سبحانك بالجلال متوحدا وبالتوحد معروفا وبالمعروف موصوفا وبالصفة على لسان كل [قائل] ربا وبالربوبية على جميع العالم قاهرا بالقهر ل[...]
الخلائق جبارا وبالجبروت ملكا وبالملكوت في العز حليما وبالحلم في المنعة عظيما وبالعظ[م] روفا رحيما [..........]
 

Praise be to You, singular in exaltation, renowned in singularity, distinguished by renown, Lord by the distinction upon the tongue of every speaker, victorious over all the world in lordship, almighty over the created […] in victory, ruler by might, gentle in ruling with power, magnificent through gentleness in strength, and benevolently merciful through magnificence . . .

This section is part of a duʿāʾ, an Islamic prayer of supplication. It corresponds to similar prayers in several known texts, although it contains significant insertions and variations in vocabulary. The earliest close match that I have found is a section of a prayer in al-Durūʿ al-Wāqiya by al-Sayyid ibn Ṭāwūs (d. 1266). He records a duʿāʾ supposedly recited by the Caliph ʿAlī (d. 665) on the eleventh day of each month, and the final few lines are clearly related to this passage.6 Ibn Ṭāwūs was a Shiʿi jurist, and the Shiʿi Fatimid Caliphate ruled Egypt at the time when we expect T-S Ar.51.53 was copied, so the fragment may be part of a Shiʿi prayer book.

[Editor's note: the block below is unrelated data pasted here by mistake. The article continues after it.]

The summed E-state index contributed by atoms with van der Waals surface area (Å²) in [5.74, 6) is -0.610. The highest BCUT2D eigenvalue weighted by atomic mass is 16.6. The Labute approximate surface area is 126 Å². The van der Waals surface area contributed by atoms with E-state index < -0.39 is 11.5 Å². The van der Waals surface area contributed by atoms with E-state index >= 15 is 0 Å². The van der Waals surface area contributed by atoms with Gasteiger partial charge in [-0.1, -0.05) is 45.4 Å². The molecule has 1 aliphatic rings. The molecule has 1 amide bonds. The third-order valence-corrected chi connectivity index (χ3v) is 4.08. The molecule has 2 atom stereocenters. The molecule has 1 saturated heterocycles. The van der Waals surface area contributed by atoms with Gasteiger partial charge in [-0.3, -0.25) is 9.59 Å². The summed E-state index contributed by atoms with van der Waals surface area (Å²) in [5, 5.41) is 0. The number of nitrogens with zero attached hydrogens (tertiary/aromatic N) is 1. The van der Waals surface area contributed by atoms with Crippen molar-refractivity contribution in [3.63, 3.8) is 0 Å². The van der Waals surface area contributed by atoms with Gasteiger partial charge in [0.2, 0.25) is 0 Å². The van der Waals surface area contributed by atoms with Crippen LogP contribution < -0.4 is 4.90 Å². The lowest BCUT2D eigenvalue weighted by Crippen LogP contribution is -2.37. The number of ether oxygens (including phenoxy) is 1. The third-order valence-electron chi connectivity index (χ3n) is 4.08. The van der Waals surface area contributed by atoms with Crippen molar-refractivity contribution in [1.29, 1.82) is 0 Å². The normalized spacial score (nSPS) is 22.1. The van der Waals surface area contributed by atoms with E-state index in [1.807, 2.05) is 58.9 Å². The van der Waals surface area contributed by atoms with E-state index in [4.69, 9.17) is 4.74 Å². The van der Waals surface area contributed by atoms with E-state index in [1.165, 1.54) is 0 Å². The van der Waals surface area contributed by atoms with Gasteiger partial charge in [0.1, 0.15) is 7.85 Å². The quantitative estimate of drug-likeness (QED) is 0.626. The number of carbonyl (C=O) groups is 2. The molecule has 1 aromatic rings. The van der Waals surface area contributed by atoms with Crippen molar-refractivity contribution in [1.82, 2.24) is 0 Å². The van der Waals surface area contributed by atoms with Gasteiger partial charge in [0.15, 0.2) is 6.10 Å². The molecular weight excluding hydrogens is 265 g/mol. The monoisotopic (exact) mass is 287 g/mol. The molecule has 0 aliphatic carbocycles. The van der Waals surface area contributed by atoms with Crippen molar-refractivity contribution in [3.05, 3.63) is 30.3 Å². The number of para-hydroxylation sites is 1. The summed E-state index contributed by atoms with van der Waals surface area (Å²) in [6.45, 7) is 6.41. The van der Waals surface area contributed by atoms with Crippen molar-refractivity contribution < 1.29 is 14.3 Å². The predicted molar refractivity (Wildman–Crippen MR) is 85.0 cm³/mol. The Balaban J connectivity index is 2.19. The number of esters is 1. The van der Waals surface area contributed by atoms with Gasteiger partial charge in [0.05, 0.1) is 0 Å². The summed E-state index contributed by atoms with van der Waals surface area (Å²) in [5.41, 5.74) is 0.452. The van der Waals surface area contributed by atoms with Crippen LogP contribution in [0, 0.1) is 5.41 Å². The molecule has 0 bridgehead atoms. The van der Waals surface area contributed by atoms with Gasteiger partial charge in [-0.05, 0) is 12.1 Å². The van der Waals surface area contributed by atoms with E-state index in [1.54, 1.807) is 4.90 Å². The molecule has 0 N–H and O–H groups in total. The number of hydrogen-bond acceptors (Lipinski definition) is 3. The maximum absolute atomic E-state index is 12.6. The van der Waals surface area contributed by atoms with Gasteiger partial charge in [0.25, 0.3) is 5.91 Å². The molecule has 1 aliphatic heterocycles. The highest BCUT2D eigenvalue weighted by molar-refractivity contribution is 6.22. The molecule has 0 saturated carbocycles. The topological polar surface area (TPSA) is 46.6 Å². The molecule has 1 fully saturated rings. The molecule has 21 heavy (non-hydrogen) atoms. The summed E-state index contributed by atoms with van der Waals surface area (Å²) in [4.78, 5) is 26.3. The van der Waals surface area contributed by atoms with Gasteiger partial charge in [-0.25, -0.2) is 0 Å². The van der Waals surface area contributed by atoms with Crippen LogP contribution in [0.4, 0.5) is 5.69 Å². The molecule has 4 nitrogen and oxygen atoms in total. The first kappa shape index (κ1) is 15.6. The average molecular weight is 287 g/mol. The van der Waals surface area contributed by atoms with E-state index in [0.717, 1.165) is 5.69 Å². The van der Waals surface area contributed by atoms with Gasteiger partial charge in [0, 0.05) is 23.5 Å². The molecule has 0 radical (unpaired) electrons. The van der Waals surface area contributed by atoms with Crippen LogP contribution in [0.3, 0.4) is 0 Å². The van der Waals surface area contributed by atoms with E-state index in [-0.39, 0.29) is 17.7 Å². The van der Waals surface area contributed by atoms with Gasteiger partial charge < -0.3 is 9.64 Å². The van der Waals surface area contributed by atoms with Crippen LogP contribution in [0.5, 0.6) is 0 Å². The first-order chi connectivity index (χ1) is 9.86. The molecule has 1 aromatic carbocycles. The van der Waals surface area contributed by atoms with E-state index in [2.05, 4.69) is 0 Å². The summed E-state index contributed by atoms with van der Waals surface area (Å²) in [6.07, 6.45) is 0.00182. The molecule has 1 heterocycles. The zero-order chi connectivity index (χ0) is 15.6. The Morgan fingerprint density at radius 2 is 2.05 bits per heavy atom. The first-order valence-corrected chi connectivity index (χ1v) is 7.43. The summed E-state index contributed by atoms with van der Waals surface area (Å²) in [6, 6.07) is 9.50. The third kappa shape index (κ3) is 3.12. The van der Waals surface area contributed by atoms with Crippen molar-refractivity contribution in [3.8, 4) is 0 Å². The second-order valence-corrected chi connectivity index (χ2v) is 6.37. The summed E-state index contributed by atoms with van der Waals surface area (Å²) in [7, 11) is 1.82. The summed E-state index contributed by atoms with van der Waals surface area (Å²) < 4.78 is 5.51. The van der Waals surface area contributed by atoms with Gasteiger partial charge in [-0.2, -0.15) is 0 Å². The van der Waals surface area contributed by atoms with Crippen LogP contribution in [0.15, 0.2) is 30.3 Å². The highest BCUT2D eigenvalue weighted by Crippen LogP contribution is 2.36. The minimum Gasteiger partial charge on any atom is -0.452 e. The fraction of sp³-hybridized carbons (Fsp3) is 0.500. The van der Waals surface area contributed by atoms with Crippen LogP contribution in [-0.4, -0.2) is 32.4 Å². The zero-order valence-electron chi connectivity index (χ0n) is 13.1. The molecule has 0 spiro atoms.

Other close matches come from the works of Zakariyyā al-Ansārī (d. 1520), a fifteenth-century Sunni Muslim judge who lived in Cairo, and his student, Ibn Ḥajar al-Haytamī (d. 1566).7 Ibn Ḥajar even attributes his version of the duʿāʾ to the Prophet Muḥammad via the ḥadīth scholar al-Tirmidhī (d. 892). Still, none of these authors record exactly the same prayer as the one in T-S Ar.51.73, so we can only conclude that these different texts are descended from a common ancestor in an earlier medieval duʿāʾ tradition. Variations of that tradition remained significant in Egypt even after T-S Ar.51.73 was retired in the Cairo Genizah.